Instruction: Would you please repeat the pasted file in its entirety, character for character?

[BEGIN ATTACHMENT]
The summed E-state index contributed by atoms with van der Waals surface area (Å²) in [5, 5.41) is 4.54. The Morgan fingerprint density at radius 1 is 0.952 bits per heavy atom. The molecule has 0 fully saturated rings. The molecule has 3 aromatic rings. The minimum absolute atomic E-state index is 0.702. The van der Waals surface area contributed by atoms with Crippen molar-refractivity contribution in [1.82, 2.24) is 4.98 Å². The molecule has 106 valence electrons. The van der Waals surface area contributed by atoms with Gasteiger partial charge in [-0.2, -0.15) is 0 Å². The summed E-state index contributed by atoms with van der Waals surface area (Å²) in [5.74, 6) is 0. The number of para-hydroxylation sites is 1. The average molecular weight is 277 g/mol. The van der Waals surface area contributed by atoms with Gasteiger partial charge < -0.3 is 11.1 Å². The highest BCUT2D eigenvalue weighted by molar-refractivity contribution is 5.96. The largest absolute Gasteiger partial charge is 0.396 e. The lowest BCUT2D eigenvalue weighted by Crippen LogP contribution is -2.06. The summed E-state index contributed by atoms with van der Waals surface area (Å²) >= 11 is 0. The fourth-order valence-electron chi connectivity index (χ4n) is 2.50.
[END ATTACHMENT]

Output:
The summed E-state index contributed by atoms with van der Waals surface area (Å²) in [5, 5.41) is 4.54. The Morgan fingerprint density at radius 1 is 0.952 bits per heavy atom. The molecule has 0 fully saturated rings. The molecule has 3 aromatic rings. The minimum absolute atomic E-state index is 0.702. The van der Waals surface area contributed by atoms with Crippen molar-refractivity contribution in [1.82, 2.24) is 4.98 Å². The molecule has 106 valence electrons. The van der Waals surface area contributed by atoms with Gasteiger partial charge in [-0.2, -0.15) is 0 Å². The summed E-state index contributed by atoms with van der Waals surface area (Å²) in [5.74, 6) is 0. The number of para-hydroxylation sites is 1. The average molecular weight is 277 g/mol. The van der Waals surface area contributed by atoms with Gasteiger partial charge < -0.3 is 11.1 Å². The highest BCUT2D eigenvalue weighted by molar-refractivity contribution is 5.96. The largest absolute Gasteiger partial charge is 0.396 e. The lowest BCUT2D eigenvalue weighted by Crippen LogP contribution is -2.06. The summed E-state index contributed by atoms with van der Waals surface area (Å²) >= 11 is 0. The fourth-order valence-electron chi connectivity index (χ4n) is 2.50.